This is a Guest Insights blog by Chris Collett, founder of Spire Coaching & Training in Salisbury. Life is full of powerful moments created for us by others. Chris asks, what powerful moments have shaped your life?
It’s not often that I am moved to tears but the simple gesture of being presented with a leaving gift once had me choking with emotion.
Without doubt, the best job I have ever had was working at a military Personnel Recovery Centre, Brydon House in Germany. Primarily, my role involved the training, education and coaching of wounded, injured and sick military personnel either back into Service or as part of their transition into civilian life.
In my naivety, I set about my task designing complicated training interventions, a state-of-the-art delivery suite, and excursions to theatres, Alpine regions and activities with bells and whistles adorning them. The feedback I received during and after my time at the Recovery Centre suggests that I did a good job and I have to say I’m extremely proud of what we all achieved there but the greatest feedback I received was when given a leaving gift.
A particularly unwell soldier who suffered from severe PTSD, took the time to fashion a pen for me from a spent 7.62mm gun cartridge that he had brought back from Iraq. Whilst this in itself was moving, that he had taken the time and effort to do so, it is what he said that brought tears to my eyes. I thanked him for the gift and said that I hadn’t done anything to deserve it. His reply was simple, heartfelt and for me, profound. He said, ‘you have no idea how much you have helped me; you listened’.
Life can pass us by with little thought for the lessons that are there if we take the time to look but occasionally one just leaps up and slaps you in the face. ‘You listened’ was one for me. I thought that what was required of me was to create great experiences for the wounded, injured and sick, and to a degree it was. More than that though, it was simply to be there for people who needed someone to listen to them.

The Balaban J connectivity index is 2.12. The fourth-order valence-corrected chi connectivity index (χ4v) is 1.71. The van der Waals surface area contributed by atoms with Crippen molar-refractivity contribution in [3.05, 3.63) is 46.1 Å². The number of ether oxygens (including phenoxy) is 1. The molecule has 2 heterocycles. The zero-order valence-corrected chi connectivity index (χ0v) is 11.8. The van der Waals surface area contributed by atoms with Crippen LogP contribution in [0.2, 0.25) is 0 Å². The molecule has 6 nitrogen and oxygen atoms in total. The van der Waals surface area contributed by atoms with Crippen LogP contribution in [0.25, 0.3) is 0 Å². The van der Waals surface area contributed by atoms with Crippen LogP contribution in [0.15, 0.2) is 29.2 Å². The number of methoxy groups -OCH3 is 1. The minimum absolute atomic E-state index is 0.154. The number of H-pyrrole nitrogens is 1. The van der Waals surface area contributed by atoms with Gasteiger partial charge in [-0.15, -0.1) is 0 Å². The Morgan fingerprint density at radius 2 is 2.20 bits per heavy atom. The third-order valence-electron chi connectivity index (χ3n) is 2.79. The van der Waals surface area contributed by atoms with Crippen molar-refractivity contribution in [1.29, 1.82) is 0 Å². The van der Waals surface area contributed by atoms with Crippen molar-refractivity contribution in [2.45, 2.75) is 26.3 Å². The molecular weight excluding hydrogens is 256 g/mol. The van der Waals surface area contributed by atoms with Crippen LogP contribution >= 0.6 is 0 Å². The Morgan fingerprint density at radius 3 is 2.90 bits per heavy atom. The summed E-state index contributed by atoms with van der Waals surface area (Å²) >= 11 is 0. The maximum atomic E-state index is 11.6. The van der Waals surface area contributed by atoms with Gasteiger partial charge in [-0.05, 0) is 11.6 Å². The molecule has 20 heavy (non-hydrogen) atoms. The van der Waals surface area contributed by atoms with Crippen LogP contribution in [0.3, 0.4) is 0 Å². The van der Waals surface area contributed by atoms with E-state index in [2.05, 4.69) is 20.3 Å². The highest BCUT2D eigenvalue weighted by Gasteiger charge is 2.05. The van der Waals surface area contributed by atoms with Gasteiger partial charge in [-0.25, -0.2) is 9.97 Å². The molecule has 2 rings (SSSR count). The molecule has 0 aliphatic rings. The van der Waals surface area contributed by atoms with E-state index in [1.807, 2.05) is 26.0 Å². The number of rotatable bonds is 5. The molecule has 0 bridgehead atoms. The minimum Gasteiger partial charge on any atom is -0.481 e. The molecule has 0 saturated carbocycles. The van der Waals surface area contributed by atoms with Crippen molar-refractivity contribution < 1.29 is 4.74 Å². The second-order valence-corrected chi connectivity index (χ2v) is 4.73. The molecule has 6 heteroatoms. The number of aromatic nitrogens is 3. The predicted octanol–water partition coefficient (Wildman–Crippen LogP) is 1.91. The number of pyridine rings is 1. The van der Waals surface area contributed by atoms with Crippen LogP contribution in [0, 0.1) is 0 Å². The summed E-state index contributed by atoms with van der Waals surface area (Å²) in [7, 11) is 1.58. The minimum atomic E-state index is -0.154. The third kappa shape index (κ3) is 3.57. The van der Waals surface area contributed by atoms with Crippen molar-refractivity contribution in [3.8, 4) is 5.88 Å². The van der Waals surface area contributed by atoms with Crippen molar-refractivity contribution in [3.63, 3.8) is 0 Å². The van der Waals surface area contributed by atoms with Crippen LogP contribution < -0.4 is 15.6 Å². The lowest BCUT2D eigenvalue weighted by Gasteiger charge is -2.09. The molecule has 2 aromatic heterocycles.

I have since reflected many times on that moment and used it as an example when talking about leadership, communication and mental health first aid. What that moment highlighted to me was not just the obvious power in listening, but the subsequent reflections make clear that the real lesson was that it is not enough to just listen, you must do so in such a way as to ensure that the speaker feels truly heard.
I was fortunate in that whatever I did, born of my beliefs, attitude, skills, Knowledge, experience and talent (my BASKET, see David’s previous blogs) led me to a point where I intuitively understood the good that comes of listening to people.
Stephen R Covey teaches us that we must ‘seek first to understand then, to be understood’ but sometimes perhaps that isn’t the case. Looking back on the many conversations I had with wounded, injured and sick personnel, I think that a great many of them were simply looking to be listened to, to be heard, to be understood but with no need for them to understand me and my thoughts. Perhaps our ego, our desire to respond, to solve problems, to appear clever inhibits our ability to really hear and so the benefits of listening are lessened. Sometimes no response is required and that’s hard.
I am convinced by Covey’s writing on listening and do strive to be empathic when listening to other people, but it is a struggle. It’s a pleasant struggle though as a glance at my 7.62mm pen reminds me. In trying my best to listen, people will hopefully feel that I have heard them, and that’s what really counts.
I would love to hear about the powerful moments have shaped your life, reach out and connect :-)
Check out our new Unplugged Connectivity gear in the Good Life Shop!